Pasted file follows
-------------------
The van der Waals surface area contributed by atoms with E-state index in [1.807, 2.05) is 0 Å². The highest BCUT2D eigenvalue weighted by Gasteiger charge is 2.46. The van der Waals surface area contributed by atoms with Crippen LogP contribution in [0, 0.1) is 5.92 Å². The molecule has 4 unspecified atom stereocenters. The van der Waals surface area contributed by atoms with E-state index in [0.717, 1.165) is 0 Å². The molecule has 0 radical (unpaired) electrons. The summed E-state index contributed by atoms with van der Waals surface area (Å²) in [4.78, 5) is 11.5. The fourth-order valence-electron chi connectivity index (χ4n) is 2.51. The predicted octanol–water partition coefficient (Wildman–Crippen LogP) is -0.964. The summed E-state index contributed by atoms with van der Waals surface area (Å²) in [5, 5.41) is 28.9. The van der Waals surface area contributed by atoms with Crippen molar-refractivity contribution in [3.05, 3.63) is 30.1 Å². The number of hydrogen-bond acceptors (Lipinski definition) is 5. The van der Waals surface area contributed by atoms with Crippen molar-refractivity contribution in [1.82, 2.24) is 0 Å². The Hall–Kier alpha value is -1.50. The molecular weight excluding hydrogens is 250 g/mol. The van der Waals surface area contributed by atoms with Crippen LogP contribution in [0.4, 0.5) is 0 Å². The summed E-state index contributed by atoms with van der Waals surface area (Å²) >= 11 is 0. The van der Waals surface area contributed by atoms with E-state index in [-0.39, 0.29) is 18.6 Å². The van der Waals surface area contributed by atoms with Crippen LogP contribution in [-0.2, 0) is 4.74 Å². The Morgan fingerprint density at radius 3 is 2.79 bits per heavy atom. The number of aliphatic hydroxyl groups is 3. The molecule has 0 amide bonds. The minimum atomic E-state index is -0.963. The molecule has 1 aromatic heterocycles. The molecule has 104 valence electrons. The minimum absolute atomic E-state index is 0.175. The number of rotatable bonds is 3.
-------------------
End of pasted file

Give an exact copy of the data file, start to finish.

The van der Waals surface area contributed by atoms with E-state index in [1.807, 2.05) is 0 Å². The highest BCUT2D eigenvalue weighted by Gasteiger charge is 2.46. The van der Waals surface area contributed by atoms with Crippen LogP contribution in [0, 0.1) is 5.92 Å². The molecule has 4 unspecified atom stereocenters. The van der Waals surface area contributed by atoms with E-state index in [0.717, 1.165) is 0 Å². The molecule has 0 radical (unpaired) electrons. The summed E-state index contributed by atoms with van der Waals surface area (Å²) in [4.78, 5) is 11.5. The fourth-order valence-electron chi connectivity index (χ4n) is 2.51. The predicted octanol–water partition coefficient (Wildman–Crippen LogP) is -0.964. The summed E-state index contributed by atoms with van der Waals surface area (Å²) in [5, 5.41) is 28.9. The van der Waals surface area contributed by atoms with Crippen molar-refractivity contribution in [3.05, 3.63) is 30.1 Å². The number of hydrogen-bond acceptors (Lipinski definition) is 5. The van der Waals surface area contributed by atoms with Crippen molar-refractivity contribution in [1.82, 2.24) is 0 Å². The Hall–Kier alpha value is -1.50. The molecular weight excluding hydrogens is 250 g/mol. The van der Waals surface area contributed by atoms with Crippen LogP contribution in [0.4, 0.5) is 0 Å². The summed E-state index contributed by atoms with van der Waals surface area (Å²) >= 11 is 0. The van der Waals surface area contributed by atoms with E-state index in [-0.39, 0.29) is 18.6 Å². The van der Waals surface area contributed by atoms with Crippen LogP contribution in [-0.2, 0) is 4.74 Å². The Morgan fingerprint density at radius 3 is 2.79 bits per heavy atom. The number of aliphatic hydroxyl groups is 3. The molecule has 0 amide bonds. The minimum atomic E-state index is -0.963. The molecule has 1 aromatic heterocycles. The molecule has 104 valence electrons. The minimum absolute atomic E-state index is 0.175. The number of rotatable bonds is 3.